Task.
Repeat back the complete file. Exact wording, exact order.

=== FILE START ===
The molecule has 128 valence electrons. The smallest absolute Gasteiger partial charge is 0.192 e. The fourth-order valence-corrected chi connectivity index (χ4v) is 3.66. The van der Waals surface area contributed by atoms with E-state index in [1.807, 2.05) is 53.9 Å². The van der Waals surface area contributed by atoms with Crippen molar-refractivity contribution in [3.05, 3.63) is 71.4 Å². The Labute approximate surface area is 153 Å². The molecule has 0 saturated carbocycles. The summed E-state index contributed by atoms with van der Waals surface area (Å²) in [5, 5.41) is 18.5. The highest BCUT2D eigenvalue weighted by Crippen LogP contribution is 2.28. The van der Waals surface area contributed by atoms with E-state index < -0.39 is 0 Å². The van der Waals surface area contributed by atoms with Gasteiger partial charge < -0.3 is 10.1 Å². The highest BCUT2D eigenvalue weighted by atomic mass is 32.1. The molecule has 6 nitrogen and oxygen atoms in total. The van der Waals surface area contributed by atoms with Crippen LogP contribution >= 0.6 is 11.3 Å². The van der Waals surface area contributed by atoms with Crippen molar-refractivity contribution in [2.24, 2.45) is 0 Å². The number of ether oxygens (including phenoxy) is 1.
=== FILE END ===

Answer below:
The molecule has 128 valence electrons. The smallest absolute Gasteiger partial charge is 0.192 e. The fourth-order valence-corrected chi connectivity index (χ4v) is 3.66. The van der Waals surface area contributed by atoms with E-state index in [1.807, 2.05) is 53.9 Å². The van der Waals surface area contributed by atoms with Crippen molar-refractivity contribution in [3.05, 3.63) is 71.4 Å². The Labute approximate surface area is 153 Å². The molecule has 0 saturated carbocycles. The summed E-state index contributed by atoms with van der Waals surface area (Å²) in [5, 5.41) is 18.5. The highest BCUT2D eigenvalue weighted by Crippen LogP contribution is 2.28. The van der Waals surface area contributed by atoms with E-state index < -0.39 is 0 Å². The van der Waals surface area contributed by atoms with Gasteiger partial charge < -0.3 is 10.1 Å². The highest BCUT2D eigenvalue weighted by atomic mass is 32.1. The molecule has 6 nitrogen and oxygen atoms in total. The van der Waals surface area contributed by atoms with Crippen LogP contribution >= 0.6 is 11.3 Å². The van der Waals surface area contributed by atoms with Crippen molar-refractivity contribution in [2.24, 2.45) is 0 Å². The number of ether oxygens (including phenoxy) is 1.